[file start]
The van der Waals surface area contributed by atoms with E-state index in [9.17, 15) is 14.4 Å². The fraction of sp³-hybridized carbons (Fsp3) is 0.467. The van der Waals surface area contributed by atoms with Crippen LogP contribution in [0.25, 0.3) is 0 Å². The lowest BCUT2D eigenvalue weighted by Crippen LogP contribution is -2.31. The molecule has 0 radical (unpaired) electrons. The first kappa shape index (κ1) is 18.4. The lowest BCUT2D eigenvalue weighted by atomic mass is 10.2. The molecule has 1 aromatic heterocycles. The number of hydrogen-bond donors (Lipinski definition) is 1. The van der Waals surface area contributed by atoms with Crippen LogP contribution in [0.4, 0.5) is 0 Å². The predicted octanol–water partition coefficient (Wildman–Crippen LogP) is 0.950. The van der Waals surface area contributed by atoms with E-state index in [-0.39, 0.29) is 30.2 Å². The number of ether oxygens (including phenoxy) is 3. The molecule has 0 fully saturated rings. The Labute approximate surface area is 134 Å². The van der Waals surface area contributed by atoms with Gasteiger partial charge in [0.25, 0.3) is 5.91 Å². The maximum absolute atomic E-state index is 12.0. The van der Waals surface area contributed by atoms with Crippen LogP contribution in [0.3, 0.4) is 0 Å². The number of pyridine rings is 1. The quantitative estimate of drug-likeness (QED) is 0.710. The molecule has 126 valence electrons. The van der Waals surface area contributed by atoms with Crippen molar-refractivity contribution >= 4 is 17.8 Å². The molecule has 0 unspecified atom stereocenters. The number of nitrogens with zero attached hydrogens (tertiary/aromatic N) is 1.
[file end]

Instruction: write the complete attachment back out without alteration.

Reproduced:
The van der Waals surface area contributed by atoms with E-state index in [9.17, 15) is 14.4 Å². The fraction of sp³-hybridized carbons (Fsp3) is 0.467. The van der Waals surface area contributed by atoms with Crippen LogP contribution in [0.25, 0.3) is 0 Å². The lowest BCUT2D eigenvalue weighted by Crippen LogP contribution is -2.31. The molecule has 0 radical (unpaired) electrons. The first kappa shape index (κ1) is 18.4. The lowest BCUT2D eigenvalue weighted by atomic mass is 10.2. The molecule has 1 aromatic heterocycles. The number of hydrogen-bond donors (Lipinski definition) is 1. The van der Waals surface area contributed by atoms with Crippen LogP contribution in [0.4, 0.5) is 0 Å². The predicted octanol–water partition coefficient (Wildman–Crippen LogP) is 0.950. The van der Waals surface area contributed by atoms with E-state index in [-0.39, 0.29) is 30.2 Å². The number of ether oxygens (including phenoxy) is 3. The molecule has 0 fully saturated rings. The Labute approximate surface area is 134 Å². The van der Waals surface area contributed by atoms with Gasteiger partial charge in [0.25, 0.3) is 5.91 Å². The maximum absolute atomic E-state index is 12.0. The van der Waals surface area contributed by atoms with Crippen LogP contribution in [0.3, 0.4) is 0 Å². The number of pyridine rings is 1. The quantitative estimate of drug-likeness (QED) is 0.710. The molecule has 126 valence electrons. The van der Waals surface area contributed by atoms with Crippen molar-refractivity contribution >= 4 is 17.8 Å². The molecule has 0 unspecified atom stereocenters. The number of nitrogens with zero attached hydrogens (tertiary/aromatic N) is 1.